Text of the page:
In the modern business world, data has become an imperative asset that needs to be harvested.
Every system interaction generates data. Automated batchjobs start and stop at specifically scheduled timings, ensuring that critical business processes are running nonstop, each adding to a continuously growing amount of transactional data.
Using this data, the right way, has become the battle of titans. Continuously good decision making, and fast maneuverability has become a necessity to keep your competitors at bay. But has this abundance of data necessarily made our decisions better? -And do we trust the analytical results we are served?
Not many decades ago, all important data were kept neatly organized in binders on the bookshelf in each organization. Accounting requirements were the same, business processes and manufacturing requirements were the same; and the products coming out were basically the same. Businesses were still growing and were also profitable…
Extrapolating today’s databases to a bookshelf format, one would drown even the biggest warehouses in bulks of paper binders. -Leaving basically no space for anything else. Due to the sheer space requirements, it would be close to impossible to organize the information meaningfully.
*** This must make one reflect ***
- How much of the data we generate carry actual value?
- Does the vast amount of data and system complexity disturb the picture, and make it more difficult to extract the meaningful and valuable data?
- How many people in our organization understands the underlaying assumptions of the various reports and may some of them carry false assumptions that affect our decisions negatively?
I cannot help to reason, why so many executives still rely on their experience and gut feeling when all necessary information is supposedly available in the analytics presented to them? How often are the analytical conclusion revised due to wrong assumptions or perhaps an incomplete picture, because this and that. Subject matter experts coming back a few days later, telling that details were not accounted for, and what they told before, was not exactly true anyways. So now we favor this decision instead…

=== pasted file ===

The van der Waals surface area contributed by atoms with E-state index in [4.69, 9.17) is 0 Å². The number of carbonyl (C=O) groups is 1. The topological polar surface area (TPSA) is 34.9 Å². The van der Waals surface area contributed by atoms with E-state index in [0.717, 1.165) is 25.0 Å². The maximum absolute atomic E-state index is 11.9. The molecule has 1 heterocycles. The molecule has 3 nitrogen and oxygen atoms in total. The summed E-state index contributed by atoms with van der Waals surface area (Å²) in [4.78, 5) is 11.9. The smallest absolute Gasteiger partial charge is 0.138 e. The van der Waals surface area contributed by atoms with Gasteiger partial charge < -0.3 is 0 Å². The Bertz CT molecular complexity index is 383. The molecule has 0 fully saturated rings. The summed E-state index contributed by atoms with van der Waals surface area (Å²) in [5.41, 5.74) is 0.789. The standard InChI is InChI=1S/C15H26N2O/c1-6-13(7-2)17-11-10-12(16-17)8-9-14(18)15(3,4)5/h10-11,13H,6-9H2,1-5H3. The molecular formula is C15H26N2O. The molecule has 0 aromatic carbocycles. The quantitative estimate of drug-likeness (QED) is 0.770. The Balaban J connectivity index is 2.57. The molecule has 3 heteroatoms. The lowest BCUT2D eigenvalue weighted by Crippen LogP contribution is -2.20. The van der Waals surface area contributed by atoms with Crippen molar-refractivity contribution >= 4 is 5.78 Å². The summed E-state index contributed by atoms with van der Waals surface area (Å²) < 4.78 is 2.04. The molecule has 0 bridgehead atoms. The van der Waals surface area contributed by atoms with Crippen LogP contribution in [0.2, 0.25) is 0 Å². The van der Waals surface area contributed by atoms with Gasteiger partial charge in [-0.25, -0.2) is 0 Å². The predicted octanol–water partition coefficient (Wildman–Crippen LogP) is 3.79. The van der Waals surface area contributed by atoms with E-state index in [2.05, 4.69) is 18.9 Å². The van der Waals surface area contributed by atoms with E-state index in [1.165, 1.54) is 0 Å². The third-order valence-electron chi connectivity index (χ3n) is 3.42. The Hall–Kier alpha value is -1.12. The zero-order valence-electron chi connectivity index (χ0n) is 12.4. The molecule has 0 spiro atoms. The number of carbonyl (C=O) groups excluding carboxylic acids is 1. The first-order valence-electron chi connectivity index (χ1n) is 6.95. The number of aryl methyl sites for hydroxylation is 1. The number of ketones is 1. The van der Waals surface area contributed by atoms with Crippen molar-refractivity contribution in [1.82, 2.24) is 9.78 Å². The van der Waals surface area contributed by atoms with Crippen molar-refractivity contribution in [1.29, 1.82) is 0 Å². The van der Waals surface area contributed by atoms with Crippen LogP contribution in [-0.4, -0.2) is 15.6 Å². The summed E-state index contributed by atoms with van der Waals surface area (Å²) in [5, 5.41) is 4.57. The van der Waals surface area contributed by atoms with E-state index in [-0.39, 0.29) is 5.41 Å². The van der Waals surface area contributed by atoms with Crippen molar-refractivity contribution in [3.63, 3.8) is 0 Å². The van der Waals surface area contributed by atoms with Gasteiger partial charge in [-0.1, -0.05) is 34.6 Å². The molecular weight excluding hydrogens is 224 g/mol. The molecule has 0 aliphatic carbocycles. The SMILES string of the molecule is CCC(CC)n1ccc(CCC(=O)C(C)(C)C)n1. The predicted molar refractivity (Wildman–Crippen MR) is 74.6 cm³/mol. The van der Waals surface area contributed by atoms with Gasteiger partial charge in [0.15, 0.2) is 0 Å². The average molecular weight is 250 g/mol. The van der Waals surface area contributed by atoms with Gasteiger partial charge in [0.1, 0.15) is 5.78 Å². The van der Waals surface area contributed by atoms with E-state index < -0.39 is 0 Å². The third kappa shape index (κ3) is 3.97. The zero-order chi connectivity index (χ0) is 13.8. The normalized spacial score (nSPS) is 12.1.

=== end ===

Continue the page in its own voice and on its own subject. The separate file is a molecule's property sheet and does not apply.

As a BI consultant, quite often I see legacy systems with a lot of customizations, likewise the data warehouse is packed with custom interpretations, perhaps hidden in the backend SQL queries. ERP system knowledge is scattered over a handful of solution specialists, each with important nuances to why business processes are run a certain way.
Maybe persons who designed and coded various reports are no longer with the organization and nobody truly understands why the interpretation was done this way. The affected reports, however, have been part of the management board presentations for years, and have been running untouched ever since.
Often data is only accessible through front end tools. The Business Intelligence teams often preach that businesspersons do not understand the system terms well enough, so all fields presented to them have been renamed and modeled so that it can be “better understood”, and more importantly everyone sees the same…
If you ask people about the BI deliveries, you often hear a lot of pains: Distrust to the numbers, a missing understanding of the of underlaying modelling and assumptions, and perhaps also complains about stability and update frequency of the data.
Attempts to reconcile and validate reports have perhaps never been carried out, or key aspects were not fully understood. Several special cases may not be accounted for. etc. etc.
In VLK IT Consulting, we believe that people working in the organization need to get a much deeper understanding of the underlaying assumptions and raw data structures at hand. By obtaining this, the business gets more ownership of data, start to experiment with data; and in turn, becomes much more successful in utilizing the data effectively.
It is key to understand that this discipline and data curiosity does not fit every businessperson equally well; but BI needs to be anchored solidly deep within the organization.
At least one person needs to take ownership of all data requirements and reporting for each department. Finding and educating these persons and making them capable of just that, is where the money shot lays.
One problem to this is, that employee retention also has changed the recent years, no matter if you like it or not, data interpretation is very person driven and requires a ton of process knowledge. When key persons are no longer with the organization, the sense of ownership and meaning of existing reports, will drop drastically. Trust to the existing analytics need to be reestablished. And rebuilding the reports is often seen as a major job.
Another important area, that is often neglected, is data governance and maintenance of data. Most people agree that: “Shit in” equals “Shit out”, however, frequently companies have less success with establishing data ownership and solid data cleaning processes to ensure their data quality.
Therefore, having a data model that enables carefully selected businesspersons an easy access to raw data is key to establish ownership, understanding, and reliable data at the heart of the organization where data belong and creates the most value. Help you business make data a friend instead of an enemy.
If this sounds familiar to you, please feel free to reach out and let us start the journey and get you back in control and make your data the asset it ought to be.